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Interactive Feedbacks of Climate, Mineralogy, and Microbial Communities on Soil Carbon: A Deep Soil Warming Experiment
|Title:||Interactive Feedbacks of Climate, Mineralogy, and Microbial Communities on Soil Carbon: A Deep Soil Warming Experiment|
|Contributors:||Crow, Susan (advisor)|
Natural Resources and Environmental Management (department)
show 4 moredeep soil warming
|Publisher:||University of Hawaiʻi at Mānoa|
|Abstract:||Climate change conversely is the largest issue facing humanity today. Natural systems exist that could potentially sequester large reservoirs of carbon (C) from the atmosphere and aid in the preservation of global ecosystems while long term solutions to destructive human behavior are enacted into policy. Soils are one such system with high potential to drawdown carbon and reduce atmospheric greenhouse gas concentration. This benefit may only occur if the mechanisms for stabilizing and storing carbon are not overwhelmed by the interactive effects of rapid warming on multiple soil processes. Volcanic ash derived Andisols, with a high concentration of poorly and non-crystalline minerals, have a strong affinity to stabilize C and offer a unique study system to test hypotheses about mineral control on carbon stabilization and protection from disturbance losses (Giardina et al. 2014; Crow et al., 2015). Andisols unique affinity to C may hold the key in utilizing an understudied, but critical carbon sequestration management tool within the global C cycle.|
Interactive feedbacks of climate, mineralogy, and microbial communities on the soil C balance will determine the net soil C balance under a changing environment. In Hawaiian Andisols organo-mineral associations are strong soil C-protection mechanisms leading to large soil C stocks. Existing evidence from non-Andic soils suggests that increased soil temperature escalates microbial activity in the soil and consequently soil respiration rates throughout the soil profile, implying declining C stocks if metabolic losses outweigh input gains. However, how the intensive warming predicted with climate change by 2100 will impact C cycling and storage in Andisols is unknown. On a 200 m² hillslope of a wet montane Andisol, soil was heated using a randomized design that allowed for a temperature gradient of ambient to +4°C across sampling depths (20, 40, 60, 80, and 100 cm). After a year of deep soil warming during which soil respiration and flux throughout the soil profile was measured, the warming response ranged from 0.89 to 17,000 mg CO2 m-3 hr-1 across the gradient of temperature and depth. Generalized additive modeling (GAM), indicated that overall, the amount of C released from the soil did not significantly increase in response to warming at depth. GAM also confirmed the hypothesis that poorly and non-crystalline minerals (hydroxylamine hydrochloride extractable Al + 0.5Fe, and the active Fe ratio), derived from the volcanic ash parent material, was the primary driver of the lack of CO2 response. Another significant driver limiting the CO2 response was ∆pH (pHKCl - pHH2O), with possible positive net colloid charges stabilizing organic matter. Bacterial and fungal diversity measured by high-throughput sequencing at 20 and 40cm were significantly more diverse than those at 60, 80 and 100cm. The significant relationship of mean CO2 produced in response to warming and poorly and non-crystalline minerals suggests the strong organo-mineral protection mechanisms found in Hawaiian Andisols could be considered as a C management tool.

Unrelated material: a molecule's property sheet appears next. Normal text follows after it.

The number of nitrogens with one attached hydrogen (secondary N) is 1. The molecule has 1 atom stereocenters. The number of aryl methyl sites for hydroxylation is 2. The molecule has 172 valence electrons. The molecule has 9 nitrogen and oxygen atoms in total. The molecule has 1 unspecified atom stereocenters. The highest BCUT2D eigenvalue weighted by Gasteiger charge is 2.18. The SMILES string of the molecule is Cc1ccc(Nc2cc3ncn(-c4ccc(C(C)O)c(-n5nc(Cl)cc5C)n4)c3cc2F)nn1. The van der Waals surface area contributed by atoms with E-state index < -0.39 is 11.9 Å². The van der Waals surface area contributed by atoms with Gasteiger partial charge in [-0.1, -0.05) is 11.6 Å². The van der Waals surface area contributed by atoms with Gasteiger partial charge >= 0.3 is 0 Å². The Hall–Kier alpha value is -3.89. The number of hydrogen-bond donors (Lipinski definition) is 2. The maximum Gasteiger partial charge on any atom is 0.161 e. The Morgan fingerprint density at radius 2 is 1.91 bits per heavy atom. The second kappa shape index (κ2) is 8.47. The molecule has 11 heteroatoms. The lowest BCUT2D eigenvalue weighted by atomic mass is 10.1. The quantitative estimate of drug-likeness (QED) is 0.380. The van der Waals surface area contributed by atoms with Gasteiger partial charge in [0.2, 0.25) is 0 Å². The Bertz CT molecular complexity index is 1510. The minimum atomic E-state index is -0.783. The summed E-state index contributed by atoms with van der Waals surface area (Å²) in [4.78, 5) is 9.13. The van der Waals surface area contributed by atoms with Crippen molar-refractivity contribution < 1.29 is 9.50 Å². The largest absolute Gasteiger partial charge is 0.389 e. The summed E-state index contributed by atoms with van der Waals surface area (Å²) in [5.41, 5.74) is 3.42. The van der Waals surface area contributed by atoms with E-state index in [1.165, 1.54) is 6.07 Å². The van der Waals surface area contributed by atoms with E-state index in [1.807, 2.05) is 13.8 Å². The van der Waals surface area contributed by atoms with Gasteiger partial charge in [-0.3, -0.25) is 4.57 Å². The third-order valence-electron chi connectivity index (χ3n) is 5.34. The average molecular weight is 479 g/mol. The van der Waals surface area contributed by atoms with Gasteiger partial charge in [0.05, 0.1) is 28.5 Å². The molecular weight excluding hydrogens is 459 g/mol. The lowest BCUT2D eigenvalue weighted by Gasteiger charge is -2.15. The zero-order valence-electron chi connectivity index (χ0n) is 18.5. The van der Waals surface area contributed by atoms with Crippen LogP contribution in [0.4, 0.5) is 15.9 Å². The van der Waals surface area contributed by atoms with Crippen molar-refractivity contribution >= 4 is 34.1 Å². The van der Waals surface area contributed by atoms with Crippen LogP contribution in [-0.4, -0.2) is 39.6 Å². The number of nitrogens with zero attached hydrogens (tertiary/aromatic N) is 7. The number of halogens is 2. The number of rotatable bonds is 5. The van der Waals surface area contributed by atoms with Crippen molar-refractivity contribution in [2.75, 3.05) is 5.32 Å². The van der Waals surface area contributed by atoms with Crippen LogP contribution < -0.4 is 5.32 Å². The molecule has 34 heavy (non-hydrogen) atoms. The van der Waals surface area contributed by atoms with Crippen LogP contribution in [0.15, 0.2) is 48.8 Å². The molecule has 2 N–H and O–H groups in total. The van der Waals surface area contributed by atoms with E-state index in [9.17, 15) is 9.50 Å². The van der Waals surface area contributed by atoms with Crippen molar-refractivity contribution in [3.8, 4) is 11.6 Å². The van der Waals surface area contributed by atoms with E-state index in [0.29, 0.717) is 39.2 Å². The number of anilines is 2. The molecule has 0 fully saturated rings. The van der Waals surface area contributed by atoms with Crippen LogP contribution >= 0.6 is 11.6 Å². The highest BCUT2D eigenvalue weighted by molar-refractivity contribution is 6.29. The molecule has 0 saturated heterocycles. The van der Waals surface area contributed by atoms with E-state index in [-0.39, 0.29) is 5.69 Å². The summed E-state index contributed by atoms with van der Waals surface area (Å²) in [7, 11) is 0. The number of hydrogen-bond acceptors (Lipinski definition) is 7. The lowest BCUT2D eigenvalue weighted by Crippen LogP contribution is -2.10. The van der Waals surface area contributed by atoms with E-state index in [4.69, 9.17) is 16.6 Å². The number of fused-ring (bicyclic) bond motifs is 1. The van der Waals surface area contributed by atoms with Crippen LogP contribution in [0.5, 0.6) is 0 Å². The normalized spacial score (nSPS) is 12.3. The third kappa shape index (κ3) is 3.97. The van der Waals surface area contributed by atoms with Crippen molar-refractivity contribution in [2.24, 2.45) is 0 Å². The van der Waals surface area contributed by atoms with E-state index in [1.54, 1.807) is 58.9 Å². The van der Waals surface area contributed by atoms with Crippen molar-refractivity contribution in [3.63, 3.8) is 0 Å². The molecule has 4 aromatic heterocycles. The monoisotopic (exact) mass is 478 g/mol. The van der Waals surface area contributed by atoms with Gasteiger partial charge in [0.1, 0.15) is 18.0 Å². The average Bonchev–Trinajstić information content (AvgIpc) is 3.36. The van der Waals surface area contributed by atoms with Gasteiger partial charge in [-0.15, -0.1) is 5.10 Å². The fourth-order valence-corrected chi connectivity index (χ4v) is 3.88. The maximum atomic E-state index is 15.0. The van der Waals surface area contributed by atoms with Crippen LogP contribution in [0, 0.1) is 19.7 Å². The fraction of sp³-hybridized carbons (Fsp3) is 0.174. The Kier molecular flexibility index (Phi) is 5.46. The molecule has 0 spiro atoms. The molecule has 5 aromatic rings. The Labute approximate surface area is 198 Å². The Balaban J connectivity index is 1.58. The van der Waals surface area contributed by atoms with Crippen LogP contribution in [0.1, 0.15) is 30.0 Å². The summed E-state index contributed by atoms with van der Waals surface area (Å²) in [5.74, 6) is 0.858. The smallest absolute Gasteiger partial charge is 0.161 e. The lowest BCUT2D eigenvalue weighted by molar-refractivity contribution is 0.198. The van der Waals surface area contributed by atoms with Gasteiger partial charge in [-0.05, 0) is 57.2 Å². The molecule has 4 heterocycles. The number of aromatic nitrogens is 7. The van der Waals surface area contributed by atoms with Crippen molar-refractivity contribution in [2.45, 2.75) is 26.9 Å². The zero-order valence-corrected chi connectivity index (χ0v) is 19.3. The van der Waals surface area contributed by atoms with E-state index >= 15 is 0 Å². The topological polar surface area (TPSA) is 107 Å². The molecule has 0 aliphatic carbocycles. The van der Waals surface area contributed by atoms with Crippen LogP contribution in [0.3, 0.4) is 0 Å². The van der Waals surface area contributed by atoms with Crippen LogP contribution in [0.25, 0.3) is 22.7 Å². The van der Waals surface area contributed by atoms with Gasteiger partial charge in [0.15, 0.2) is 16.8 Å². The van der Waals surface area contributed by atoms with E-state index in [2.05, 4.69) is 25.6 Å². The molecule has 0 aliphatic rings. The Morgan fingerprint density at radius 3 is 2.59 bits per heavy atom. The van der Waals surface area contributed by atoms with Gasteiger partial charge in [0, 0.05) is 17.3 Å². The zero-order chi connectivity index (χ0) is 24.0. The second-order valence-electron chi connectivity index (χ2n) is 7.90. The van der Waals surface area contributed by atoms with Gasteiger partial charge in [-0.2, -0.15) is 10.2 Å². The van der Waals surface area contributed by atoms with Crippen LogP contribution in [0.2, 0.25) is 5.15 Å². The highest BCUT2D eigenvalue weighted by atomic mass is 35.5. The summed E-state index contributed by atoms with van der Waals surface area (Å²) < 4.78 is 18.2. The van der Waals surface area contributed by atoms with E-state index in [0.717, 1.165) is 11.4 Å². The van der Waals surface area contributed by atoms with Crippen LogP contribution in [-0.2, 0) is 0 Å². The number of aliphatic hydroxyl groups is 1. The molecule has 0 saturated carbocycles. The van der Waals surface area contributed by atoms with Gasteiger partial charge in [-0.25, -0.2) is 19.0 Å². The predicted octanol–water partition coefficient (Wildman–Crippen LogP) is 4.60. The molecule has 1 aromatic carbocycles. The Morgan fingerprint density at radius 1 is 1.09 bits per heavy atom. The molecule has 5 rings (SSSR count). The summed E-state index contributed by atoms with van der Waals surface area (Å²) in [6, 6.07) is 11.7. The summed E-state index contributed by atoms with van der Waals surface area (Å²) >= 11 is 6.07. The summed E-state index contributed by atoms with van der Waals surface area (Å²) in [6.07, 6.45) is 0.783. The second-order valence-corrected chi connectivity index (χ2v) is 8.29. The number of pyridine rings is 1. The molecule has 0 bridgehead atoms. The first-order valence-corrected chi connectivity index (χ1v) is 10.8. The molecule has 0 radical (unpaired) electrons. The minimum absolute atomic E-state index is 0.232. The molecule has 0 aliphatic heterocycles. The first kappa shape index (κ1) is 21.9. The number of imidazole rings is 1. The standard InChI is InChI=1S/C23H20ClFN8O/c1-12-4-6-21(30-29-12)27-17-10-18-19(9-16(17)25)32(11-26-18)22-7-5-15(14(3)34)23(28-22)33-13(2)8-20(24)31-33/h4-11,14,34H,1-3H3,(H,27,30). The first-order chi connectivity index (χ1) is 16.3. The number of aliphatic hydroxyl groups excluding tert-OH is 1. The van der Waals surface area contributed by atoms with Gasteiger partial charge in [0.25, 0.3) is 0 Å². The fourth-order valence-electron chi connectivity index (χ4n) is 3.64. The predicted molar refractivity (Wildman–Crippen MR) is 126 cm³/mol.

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|Appears in Collections:||
M.S. - Natural Resources and Environmental Managament|
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